California’s Lieutenant Governor Gavin Newsom, the heir apparent to Governor Jerry Brown, seems to be backing away from a single-payer healthcare policy — after progressive Democrats helped deliver him a victory in the California primary last month.
Former Assembly Speaker and Los Angeles Mayor Antonio Villaraigosa was expected to be the top challenger to Newsom in the primary and the general election, with a somewhat pragmatic Democrat platform.
While Newsom supported guaranteed healthcare for all as an example of his bigger and bolder ideas, Villaraigosa criticized the universal single-payer push as “snake oil.”
But Newsom crushed Villaraigosa with a social justice manifesto called “Defending California’s Values” that promised progressives universal single payer healthcare, stiffer gun control, criminal justice reform, open borders, paid family leave, $20 an hour living wage, universal pre-K schools, and other wish-list items.
Newsom won with 33.7 percent of the vote, but Republican John Cox won second placewith 25.4 percent. Villaraigosa found little enthusiasm for a moderate Democrat agenda and barely held off two lesser candidates to finish in a distant third place with just 13.7 percent of the vote.
The Los Angeles Times called the single-payer healthcare system “a galvanizing cause” among the state’s progressive bloc. The strongest progressive contingent for single payer are the California Nurses Associations, who were early Newsom backers and demanded that he deliver on auniversal healthcare pledge.
Assemblywoman Lorena Gonzalez Fletcher (D-San Diego) commented to the Los Angeles Times last year that after years of Democrats believing it was “cool to be a moderate,” because of single payer “it’s suddenly very cool to be the progressive.”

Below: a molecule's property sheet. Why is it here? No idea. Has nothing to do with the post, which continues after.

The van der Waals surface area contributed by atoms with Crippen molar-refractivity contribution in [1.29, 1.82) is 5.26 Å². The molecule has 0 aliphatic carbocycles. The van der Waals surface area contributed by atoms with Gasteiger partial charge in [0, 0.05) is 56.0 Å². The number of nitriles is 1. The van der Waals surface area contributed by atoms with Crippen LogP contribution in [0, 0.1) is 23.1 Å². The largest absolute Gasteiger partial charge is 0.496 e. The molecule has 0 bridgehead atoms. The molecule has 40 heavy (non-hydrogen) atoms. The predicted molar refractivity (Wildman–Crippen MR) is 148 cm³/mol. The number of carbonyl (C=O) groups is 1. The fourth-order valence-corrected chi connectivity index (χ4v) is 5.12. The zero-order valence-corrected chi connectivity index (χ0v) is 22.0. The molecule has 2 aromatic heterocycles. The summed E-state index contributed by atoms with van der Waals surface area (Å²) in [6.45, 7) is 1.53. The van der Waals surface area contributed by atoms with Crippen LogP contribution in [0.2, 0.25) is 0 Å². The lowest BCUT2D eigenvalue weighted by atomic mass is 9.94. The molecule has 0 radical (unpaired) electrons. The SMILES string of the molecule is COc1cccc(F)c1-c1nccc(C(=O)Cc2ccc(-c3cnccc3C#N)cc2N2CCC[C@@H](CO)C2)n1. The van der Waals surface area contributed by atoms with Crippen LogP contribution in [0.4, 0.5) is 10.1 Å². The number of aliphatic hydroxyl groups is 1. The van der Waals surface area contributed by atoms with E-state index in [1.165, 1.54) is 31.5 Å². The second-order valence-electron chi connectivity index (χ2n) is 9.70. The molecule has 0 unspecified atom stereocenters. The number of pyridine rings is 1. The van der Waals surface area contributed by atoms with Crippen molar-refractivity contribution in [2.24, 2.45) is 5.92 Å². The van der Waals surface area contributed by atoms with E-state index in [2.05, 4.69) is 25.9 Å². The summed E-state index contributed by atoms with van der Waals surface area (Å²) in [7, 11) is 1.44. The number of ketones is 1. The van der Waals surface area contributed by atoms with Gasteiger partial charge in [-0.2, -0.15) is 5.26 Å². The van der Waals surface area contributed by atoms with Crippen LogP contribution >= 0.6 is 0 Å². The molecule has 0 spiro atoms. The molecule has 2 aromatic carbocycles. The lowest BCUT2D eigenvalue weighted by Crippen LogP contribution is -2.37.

But after benefiting from the same type of highly-motivated effort by progressives that dumped 10-term Democrat U.S. Rep. Joe Crowley (D-NY) in favor of socialist Alexandria Ocasio-Cortezut in the primary for New York’s 14th congressional district, Newsom has already dropped the words “single payer” from his speeches and ads, according to Politico.
The immediate problem for Newsom in pushing single payer healthcare for California’s general election is the non-partisan Legislative Analyst’s Office (LAO) estimate that the policy would cost $400 billion per year, or about $10,000 per person. The LAO estimates that funding a new single payer plan, with no co-pays or deductibles for all residents, including illegal aliens, would require an additional 15 percent payroll tax on all employed Californians.
Politico reported that Democrats are being warned that the disruptive costs of universal single payer health care could negatively impact Democratic candidates in competitive races across the nation in 2018. As a result, Democratic Party candidates were advised to use the words “Medicare for all” and not use the words “single payer.”